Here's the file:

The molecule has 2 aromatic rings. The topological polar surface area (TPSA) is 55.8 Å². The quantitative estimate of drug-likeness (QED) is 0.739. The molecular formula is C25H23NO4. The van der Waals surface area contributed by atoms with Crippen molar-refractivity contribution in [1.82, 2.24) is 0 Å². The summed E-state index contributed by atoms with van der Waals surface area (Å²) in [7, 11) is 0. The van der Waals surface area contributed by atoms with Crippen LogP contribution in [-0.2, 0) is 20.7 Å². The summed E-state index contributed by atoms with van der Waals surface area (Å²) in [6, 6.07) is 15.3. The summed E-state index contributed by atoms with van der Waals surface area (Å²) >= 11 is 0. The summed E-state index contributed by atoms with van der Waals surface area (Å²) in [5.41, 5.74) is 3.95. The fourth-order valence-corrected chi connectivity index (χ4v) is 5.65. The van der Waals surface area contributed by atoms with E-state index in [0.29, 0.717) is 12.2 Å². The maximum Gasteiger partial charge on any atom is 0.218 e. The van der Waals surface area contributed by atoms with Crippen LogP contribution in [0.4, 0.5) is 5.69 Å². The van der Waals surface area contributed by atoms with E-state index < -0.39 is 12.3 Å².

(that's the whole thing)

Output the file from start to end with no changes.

The molecule has 2 aromatic rings. The topological polar surface area (TPSA) is 55.8 Å². The quantitative estimate of drug-likeness (QED) is 0.739. The molecular formula is C25H23NO4. The van der Waals surface area contributed by atoms with Crippen molar-refractivity contribution in [1.82, 2.24) is 0 Å². The summed E-state index contributed by atoms with van der Waals surface area (Å²) in [7, 11) is 0. The van der Waals surface area contributed by atoms with Crippen LogP contribution in [-0.2, 0) is 20.7 Å². The summed E-state index contributed by atoms with van der Waals surface area (Å²) in [6, 6.07) is 15.3. The summed E-state index contributed by atoms with van der Waals surface area (Å²) >= 11 is 0. The summed E-state index contributed by atoms with van der Waals surface area (Å²) in [5.41, 5.74) is 3.95. The fourth-order valence-corrected chi connectivity index (χ4v) is 5.65. The van der Waals surface area contributed by atoms with E-state index in [0.29, 0.717) is 12.2 Å². The maximum Gasteiger partial charge on any atom is 0.218 e. The van der Waals surface area contributed by atoms with Crippen LogP contribution in [0.4, 0.5) is 5.69 Å². The van der Waals surface area contributed by atoms with E-state index < -0.39 is 12.3 Å².